There were pure flights of fancy like Staving off Ennui, the Server Sees the Sights; there were answers to hypothetical questions like "what should go in a toy hall of fame and then there were the snarkathons - first site website I ever did - Alias Smith & Jones Site and the Dark Shadows Snarkathon.

Much older material is kept in the Ephemera Archives - moved to the backburner but not completely forgotten. Who knows what'll end up catching my attention next...

or Something Rotten in a the small palace an hour north of London

My friend Kelly asked why everyone seems to like Branagh's Hamlet (reviews and all) if it's so awful. My answer: Because the rabble are distracted by Robin Williams (what *was* that supposed to be, by the way? Funny? No. Predictable? Yes.) and Jack "Grumpy Old Marcellus" Lemmon? Oh and even the rabble would have complained but just then there was an Edwardian "wet T-shirt contest" And please tell me, how she managed no to swallow the key during that hosing down?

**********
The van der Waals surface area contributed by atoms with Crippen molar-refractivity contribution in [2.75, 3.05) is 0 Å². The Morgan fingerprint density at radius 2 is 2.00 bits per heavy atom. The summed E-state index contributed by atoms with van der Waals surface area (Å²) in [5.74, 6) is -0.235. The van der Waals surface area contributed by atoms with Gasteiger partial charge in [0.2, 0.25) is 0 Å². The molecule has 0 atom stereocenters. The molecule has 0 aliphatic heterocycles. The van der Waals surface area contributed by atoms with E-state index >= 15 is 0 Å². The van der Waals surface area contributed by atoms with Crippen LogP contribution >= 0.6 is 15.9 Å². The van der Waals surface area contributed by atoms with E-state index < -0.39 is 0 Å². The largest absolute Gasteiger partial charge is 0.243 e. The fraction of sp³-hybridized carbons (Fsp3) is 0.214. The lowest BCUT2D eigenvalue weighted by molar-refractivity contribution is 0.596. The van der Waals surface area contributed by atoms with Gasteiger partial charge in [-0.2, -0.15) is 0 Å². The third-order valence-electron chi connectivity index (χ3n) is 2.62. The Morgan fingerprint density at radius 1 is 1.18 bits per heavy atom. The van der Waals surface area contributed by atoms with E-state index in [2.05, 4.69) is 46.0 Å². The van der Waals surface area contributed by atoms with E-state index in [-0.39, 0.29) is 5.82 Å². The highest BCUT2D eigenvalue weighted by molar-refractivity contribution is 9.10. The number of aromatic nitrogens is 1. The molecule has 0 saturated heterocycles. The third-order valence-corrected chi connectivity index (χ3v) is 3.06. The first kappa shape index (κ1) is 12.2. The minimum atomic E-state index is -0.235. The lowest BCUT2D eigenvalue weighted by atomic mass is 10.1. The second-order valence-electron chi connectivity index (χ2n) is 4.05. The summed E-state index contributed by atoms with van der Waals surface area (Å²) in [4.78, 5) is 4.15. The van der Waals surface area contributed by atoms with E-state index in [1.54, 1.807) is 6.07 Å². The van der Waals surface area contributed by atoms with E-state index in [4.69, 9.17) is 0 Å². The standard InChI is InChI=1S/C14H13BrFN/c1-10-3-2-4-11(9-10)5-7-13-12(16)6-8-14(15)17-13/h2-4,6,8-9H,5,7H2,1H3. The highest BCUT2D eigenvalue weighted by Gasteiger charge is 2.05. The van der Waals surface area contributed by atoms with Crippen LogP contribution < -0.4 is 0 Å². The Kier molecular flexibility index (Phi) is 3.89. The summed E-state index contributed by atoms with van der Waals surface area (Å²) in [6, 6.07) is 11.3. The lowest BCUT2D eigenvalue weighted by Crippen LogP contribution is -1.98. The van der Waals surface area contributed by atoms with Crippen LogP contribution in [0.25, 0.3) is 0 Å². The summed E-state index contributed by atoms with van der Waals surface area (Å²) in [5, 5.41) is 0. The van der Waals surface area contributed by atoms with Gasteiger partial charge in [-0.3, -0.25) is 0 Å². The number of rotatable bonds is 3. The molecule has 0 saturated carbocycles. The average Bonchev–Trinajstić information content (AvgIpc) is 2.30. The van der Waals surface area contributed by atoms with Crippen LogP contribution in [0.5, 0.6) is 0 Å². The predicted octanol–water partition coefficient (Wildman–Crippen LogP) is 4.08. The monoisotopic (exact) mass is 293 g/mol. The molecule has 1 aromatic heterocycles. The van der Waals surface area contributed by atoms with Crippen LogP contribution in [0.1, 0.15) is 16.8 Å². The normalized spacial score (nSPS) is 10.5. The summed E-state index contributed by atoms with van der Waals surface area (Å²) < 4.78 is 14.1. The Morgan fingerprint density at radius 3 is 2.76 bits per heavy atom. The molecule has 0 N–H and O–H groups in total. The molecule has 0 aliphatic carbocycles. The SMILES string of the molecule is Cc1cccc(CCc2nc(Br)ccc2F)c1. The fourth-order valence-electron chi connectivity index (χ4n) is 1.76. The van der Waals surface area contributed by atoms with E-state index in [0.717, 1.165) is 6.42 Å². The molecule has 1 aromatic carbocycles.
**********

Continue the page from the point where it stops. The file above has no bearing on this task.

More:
Then poor Kelly, not knowing what she was turning loose, writes: "I thought Branagh's Henry V was really good, but I wasn't thrilled with his Much Ado About Nothing or any of his recent films for that matter."

Branagh's Henry was really good. Unfortunately now *everything* is at the same level as the pep rally "Win one for the Gipper" speech at Agincourt. Dead Again, as tribute to it's genre, was also good. Sticking to films where he directed and appeared:

  • Much Ado About Nothing, at least when I saw it here, became "Much Ado Mocking Keanu". I was just praying that Don John would get away at the end so I wouldn't have to face more Keanu screen time. Still, Denzel was mightily attractive and Ken wrestling with the chair was pretty funny.